Four-Week Check-Up

B94H8808Can you believe that one month has passed since DFW Writers’ Conference 2013? Are you still walking around in a post-conference daze? Well, snap out of it! We’ve got work to do and you need to be focused.

What’s that? The kids are hungry, your day job is demanding and you can’t find your other shoe? Welcome to reality. Shake it off and let’s get this check-up done.

The most important point of your four-week check-up is scheduling. The conference buzz is fading and you are in the “hurry up and wait” part of the submission process. It is easy to let other things take priority over your writing. STOP! Sit down right now with your calendar and set up writing appointments.

How you schedule is up to you– it has to work in your life. Some possibilities:

* a daily appointment for a set amount of time

* a daily word-count or page goal

* writing goals that have to be reached before you can watch television, go for a swim or work in the garden

* a specific day set aside for writing

Choose your schedule, announce it to the world and respect that time.  Make others respect that time. It doesn’t have to be every day. It doesn’t have to be hours and hours. It just has to be consistent. Don’t lose the momentum you have gained.

Review the two-week check-up.  Which of those things didn’t you do? Be honest. Why didn’t they get done? If it is a matter of not having the time, please refer to the first point about scheduling. Make it a priority. If it is a matter of not having the confidence, then get in touch with your writing pals and get some cheerleaders behind you. Ask a friend to be the second set of eyes on your query letter.  Have someone you trust hold you accountable for getting things done.  Use Twitter hashtag #dfwcon to find support from other attendees.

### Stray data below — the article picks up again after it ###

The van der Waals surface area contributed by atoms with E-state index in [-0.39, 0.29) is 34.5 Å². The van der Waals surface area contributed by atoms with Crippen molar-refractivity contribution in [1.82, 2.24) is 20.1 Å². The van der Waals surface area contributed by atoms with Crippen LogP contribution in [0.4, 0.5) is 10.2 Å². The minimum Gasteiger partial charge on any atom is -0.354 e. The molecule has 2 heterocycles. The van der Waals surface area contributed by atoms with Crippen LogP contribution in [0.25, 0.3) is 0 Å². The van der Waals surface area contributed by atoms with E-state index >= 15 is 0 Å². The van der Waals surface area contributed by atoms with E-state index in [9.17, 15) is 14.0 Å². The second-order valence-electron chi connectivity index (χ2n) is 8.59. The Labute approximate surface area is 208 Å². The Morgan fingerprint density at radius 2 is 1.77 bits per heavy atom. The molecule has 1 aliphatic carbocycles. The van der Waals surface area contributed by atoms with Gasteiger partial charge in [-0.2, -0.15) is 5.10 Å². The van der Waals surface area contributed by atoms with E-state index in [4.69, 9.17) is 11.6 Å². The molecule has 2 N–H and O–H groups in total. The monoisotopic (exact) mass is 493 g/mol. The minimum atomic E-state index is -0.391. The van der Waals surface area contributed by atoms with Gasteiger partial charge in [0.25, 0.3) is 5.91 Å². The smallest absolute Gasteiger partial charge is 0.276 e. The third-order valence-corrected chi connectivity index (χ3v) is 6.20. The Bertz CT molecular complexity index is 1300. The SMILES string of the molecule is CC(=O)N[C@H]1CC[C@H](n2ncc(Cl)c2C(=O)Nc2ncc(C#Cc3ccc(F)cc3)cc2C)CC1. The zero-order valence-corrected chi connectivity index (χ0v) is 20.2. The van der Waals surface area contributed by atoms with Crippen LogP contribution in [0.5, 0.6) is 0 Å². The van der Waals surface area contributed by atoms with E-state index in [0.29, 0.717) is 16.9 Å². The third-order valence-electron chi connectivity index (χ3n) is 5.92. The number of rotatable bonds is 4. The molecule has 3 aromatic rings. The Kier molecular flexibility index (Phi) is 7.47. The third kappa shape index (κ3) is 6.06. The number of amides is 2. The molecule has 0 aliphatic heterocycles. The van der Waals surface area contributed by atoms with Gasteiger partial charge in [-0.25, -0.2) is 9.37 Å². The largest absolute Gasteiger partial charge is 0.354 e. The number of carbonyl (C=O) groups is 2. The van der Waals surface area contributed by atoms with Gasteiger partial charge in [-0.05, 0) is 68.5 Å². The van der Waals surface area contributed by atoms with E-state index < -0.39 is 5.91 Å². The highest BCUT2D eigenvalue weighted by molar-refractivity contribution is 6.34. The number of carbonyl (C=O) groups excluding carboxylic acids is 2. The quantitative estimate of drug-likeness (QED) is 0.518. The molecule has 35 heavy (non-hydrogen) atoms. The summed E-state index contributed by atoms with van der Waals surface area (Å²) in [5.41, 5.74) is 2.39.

Set some goals. Whether you are working on new material, revisions, queries or research, put a date on it. Deadlines are wonderful. Why is NaNoWriMo so absurdly popular? Because it sets a very concrete goal- a complete story of 50k words in 30 days. Not a good story, not a technically perfect story–just a complete (beginning, middle, end) story of at least 50k words. Arbitrary? Yes. Does it work? Yes.

Work on some new ideas.  What if your dream agent gets back to you and says, “I love your writing, but this story isn’t doing it for me. What else have you got?” You want to have something to offer them– even if it is just one chapter and an outline.

Research submission avenues.  I know, I know…your dream agent is going to call back and sign you, followed by selling your book the next week in an intense 7-figure bidding war.  Use this waiting time to research agents, editors and publishers.  There is absolutely nothing lost by knowing what you want to do in case of rejection.

There is one final action for your four-week check-up: get out your calendar.  Make an appointment for your eight-week check-up on July 1st.

See you then!

Jodi Thompson is a life-long wordsmith who is currently spending her days in the new-to-her fiction arena. You can see more of her disjointed ramblings at http://www.thejodithompson.com/or catch her any Wednesday night at DFW Writers’ Workshop.



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